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PLoS One. 2015 Jun 3;10(6):e0125570. doi: 10.1371/journal.pone.0125570. eCollection 2015.

Roux-en-Y Gastric Bypass Alters Brain Activity in Regions that Underlie Reward and Taste Perception.

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Behavioral Neuropharmacology and Neuroimaging Lab, Department of Psychology, Stony Brook University, Stony Brook, NY, United States of America.
Department of Neurosciences, Mt. Sinai Medical Center, NY, NY, United States of America.
Department. of Surgery, SUNY Upstate Medical University, Syracuse, NY, United States of America.
Section on Clinical Psychoneuroendocrinology and Neuropsychopharmacology, Laboratory of Clinical and Translational Studies, NIAAA, NIH, Bethesda, MD, United States of America; Intramural Research Program, NIDA, NIH, Baltimore, MD, United States of America; Center for Alcohol and Addiction Studies, Department of Behavioral and Social Sciences, Brown University, Providence, RI, United States of America.
NIAAA Intramural Research Program, NIH, Bethesda, MD, United States of America.
Department of Surgery, Penn State University, Hershey, PA, United States of America.
Department of Neural and Behavioral Sciences, Penn State University, Hershey, PA, United States of America; Department of Surgery, Penn State University, Hershey, PA, United States of America.



Roux-en-Y gastric bypass (RYGB) surgery is a very effective bariatric procedure to achieve significant and sustained weight loss, yet little is known about the procedure's impact on the brain. This study examined the effects of RYGB on the brain's response to the anticipation of highly palatable versus regular food.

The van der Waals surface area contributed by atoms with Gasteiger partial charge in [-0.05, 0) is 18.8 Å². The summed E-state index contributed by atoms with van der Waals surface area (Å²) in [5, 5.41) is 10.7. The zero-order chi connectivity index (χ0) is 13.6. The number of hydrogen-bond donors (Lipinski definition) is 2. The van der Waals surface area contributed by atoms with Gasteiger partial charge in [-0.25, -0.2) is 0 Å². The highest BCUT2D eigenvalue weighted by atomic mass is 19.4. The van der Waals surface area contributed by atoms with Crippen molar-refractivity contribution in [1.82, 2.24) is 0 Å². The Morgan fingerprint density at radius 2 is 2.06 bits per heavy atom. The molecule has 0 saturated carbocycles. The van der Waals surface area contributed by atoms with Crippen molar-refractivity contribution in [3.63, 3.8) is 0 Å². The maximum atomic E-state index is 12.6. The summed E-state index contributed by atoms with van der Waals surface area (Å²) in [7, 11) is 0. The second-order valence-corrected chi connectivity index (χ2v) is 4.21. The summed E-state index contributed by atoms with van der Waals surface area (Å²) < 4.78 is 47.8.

High fat diet-induced obese rats underwent RYGB or sham operation and were then tested for conditioned place preference (CPP) for the bacon-paired chamber, relative to the chow-paired chamber. After CPP, animals were placed in either chamber without the food stimulus, and brain-glucose metabolism (BGluM) was measured using positron emission tomography (μPET).


Bacon CPP was only observed in RYGB rats that had stable weight loss following surgery. BGluM assessment revealed that RYGB selectively activated regions of the right and midline cerebellum (Lob 8) involved in subjective processes related to reward or expectation. Also, bacon anticipation led to significant activation in the medial parabrachial nuclei (important in gustatory processing) and dorsomedial tegmental area (key to reward, motivation, cognition and addiction) in RYGB rats; and activation in the retrosplenial cortex (default mode network), and the primary visual cortex in control rats.


RYGB alters brain activity in areas involved in reward expectation and sensory (taste) processing when anticipating a palatable fatty food. Thus, RYGB may lead to changes in brain activity in regions that process reward and taste-related behaviors. Specific cerebellar regions with altered metabolism following RYGB may help identify novel therapeutic targets for treatment of obesity.

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